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Libertarian philosophy that advocates non-political strategies to delegitimize the State

Voluntaryism (sometimes voluntarism) is a philosophy which holds that all forms of human association should be voluntary, a term coined in this usage by Auberon Herbert in the 19th century, and gaining renewed use since the late 20th century, especially among libertarians. Its principal beliefs stem from the non-aggression principle.


The Affordable Care Act Doesn't Go That Way, by Sheldon Richman, The Goal Is Freedom, 1 Nov 2013
Examines the Patient Protection and Affordable Care Act from the perspective of basic economics and its unintended consequences
So how do we assure that all people will have access to good and affordable medical care? By permitting the evolution of a purely voluntary society ... Freeing the medical and insurance markets means abolishing all privileges provided by the regulatory cartel, which protects politically connected incumbent providers ... It means no restrictions on mutual-aid societies, which long ago figured out how to provide affordable basic medical care to their working-class members through "lodge practice," a voluntary institution that state-sponsored organized medicine denigrated and destroyed.
Auberon Herbert, Part 1, by Wendy McElroy, Freedom Daily, Feb 2011
First part of biographical essay on Auberon Herbert; discusses Spencer's influence on him, his views on anarchism vs. voluntaryism, self-ownership, majority rule, war and imperialism
Today, however, [Herbert] is perhaps best remembered for popularizing Voluntaryism—a political tradition maintaining that all human interaction should be voluntary and rejecting the initiation of force. The only justification for force is self-defense, including the defense of property ... By contrast, "[in] voluntaryism the state employs force only to repel force—to protect the person and the property of the individual against force and fraud; under voluntaryism the state would defend the rights of liberty, never aggress upon them."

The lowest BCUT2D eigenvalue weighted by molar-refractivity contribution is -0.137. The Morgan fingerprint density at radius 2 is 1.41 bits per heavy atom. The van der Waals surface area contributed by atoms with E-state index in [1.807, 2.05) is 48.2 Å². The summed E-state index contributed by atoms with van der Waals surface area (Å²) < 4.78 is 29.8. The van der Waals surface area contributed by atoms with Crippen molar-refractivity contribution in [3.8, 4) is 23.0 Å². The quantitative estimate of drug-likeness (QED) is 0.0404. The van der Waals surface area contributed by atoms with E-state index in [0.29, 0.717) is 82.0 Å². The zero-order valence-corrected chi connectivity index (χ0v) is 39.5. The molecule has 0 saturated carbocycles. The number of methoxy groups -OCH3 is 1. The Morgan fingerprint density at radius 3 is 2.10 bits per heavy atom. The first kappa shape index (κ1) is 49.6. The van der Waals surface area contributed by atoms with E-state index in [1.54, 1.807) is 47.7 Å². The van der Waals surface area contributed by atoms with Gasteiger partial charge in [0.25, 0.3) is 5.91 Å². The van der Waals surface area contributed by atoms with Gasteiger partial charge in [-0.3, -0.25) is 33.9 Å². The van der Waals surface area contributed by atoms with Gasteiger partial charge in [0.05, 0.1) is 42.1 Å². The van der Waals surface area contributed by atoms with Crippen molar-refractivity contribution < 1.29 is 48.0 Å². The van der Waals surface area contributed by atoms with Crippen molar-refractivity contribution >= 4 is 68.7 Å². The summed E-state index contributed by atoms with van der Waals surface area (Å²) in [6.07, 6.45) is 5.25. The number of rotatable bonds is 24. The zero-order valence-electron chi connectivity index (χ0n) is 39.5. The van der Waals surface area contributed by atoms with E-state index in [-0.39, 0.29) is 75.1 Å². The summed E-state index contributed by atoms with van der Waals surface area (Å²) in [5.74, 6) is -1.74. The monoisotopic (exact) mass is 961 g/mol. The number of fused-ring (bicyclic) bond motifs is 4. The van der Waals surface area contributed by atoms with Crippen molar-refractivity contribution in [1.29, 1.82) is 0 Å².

Conscience on the Battlefield, by Leonard E. Read, 1981
Pamphlet written in 1951, during the Korean War, revised edition in 1981; Read recalls the 1918 incident when the troopship he was on was sunk by a German submarine and wonders about his thoughts if he were dying (in 1951) on a Korean battlefield
How else could unity be achieved except by some program insuring involuntary service?
There are two kinds of unity. One kind makes for weakness. The other makes for strength ... There is strength only in that unity which results from like-mindedness. This originates with an individual's actions being in unity with his conscience. In short, the type of unity that has lasting strength is born of integrity ... The result is similarity in action–action dictated by conscience instead of by Caesars. This is the kind of unity voluntary service produces.
The Ethics of Voting: Part I [PDF], by George H. Smith, The Voluntaryist, Oct 1982